A reader asks, “My wife and I completed our deed in lieu of foreclosure in May 2012. We’ve been renting since and saving a lot for a down payment on a future home. I’ve heard mixed statements from various institutions and real estate agents – exactly how long after we complete the deed in lieu, can we approach a bank for a pre-approval on a new loan?” In 2012, the Department of Housing and Urban Development held a webinar on FHA loan credit underwriting. HUD published notes from that webinar that were made available from HUD.gov as a downloadable PDF file which included a section that specifically addresses this type of reader question. According to the section titled,”Foreclosure/Deed in Lieu” we learn the following FHA stance on the waiting time | more...

 

FHA Loan Rules For Credit Management: A Reader Question

A reader asks, “I am attempting to secure a FHA loan however, I voluntarily set up a debt management program (not Chapter 13, not required, not as a result of poor credit) after my divorce to manage payment of multiple credit cards. The underwriters are treating the program like a Chapter 13 and requiring a letter of permission and a 12 month payment history.” “I can, at any time, voluntary cancel the program and the company does not offer “letters of permission”. I have two months before I have one full year of payments to the program. Are there any specific rules regarding this type of program?” There are some details missing from the reader question that might shed some light on the issue, but the main question the reader | more...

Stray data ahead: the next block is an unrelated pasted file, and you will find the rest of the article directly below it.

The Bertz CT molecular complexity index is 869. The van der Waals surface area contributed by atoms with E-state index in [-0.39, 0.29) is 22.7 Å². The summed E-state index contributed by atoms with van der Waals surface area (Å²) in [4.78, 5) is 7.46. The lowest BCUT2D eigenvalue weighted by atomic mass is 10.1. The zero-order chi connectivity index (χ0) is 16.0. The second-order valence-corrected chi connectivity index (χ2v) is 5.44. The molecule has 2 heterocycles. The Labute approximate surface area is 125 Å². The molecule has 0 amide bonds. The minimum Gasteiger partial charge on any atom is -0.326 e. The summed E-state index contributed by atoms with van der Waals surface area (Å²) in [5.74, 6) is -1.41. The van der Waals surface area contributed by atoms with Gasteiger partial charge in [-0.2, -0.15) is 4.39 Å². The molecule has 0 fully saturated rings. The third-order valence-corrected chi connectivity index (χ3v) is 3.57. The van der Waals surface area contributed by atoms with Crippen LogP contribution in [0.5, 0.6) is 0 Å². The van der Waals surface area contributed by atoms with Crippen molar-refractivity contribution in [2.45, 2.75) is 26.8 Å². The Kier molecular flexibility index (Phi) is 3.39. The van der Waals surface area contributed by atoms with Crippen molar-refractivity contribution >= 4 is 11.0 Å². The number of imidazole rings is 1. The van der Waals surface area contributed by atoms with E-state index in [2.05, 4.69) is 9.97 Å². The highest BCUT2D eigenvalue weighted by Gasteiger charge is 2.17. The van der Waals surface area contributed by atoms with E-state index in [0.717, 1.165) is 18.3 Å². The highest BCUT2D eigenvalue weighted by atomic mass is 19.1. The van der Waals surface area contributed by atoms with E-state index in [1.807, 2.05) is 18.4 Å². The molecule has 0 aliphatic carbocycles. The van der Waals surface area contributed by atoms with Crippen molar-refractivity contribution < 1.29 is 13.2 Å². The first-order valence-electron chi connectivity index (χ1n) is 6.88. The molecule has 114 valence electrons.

FHA Reverse Mortgage Loan Rules For Occupancy: A Reader Question

A reader asks, “My mother-in-law is sole owner of her home. she remarried and acquired a reverse mortgage. She is getting a divorce. unfortunately, she was force out of her house because of his violence. My question is how long can he live in the house if she is not there?” This situation calls for a lawyer–the laws of the reader’s state would definitely apply here. However, there is a very important FHA loan rule on HECM loans that borrowers need to be aware of and that definitely applies in this circumstance. FHA HECM loans require occupancy. A borrower who no longer occupies the home that secures an FHA HECM loan can and at some point definitely could have the entire loan declared due in full because failure to maintain | more...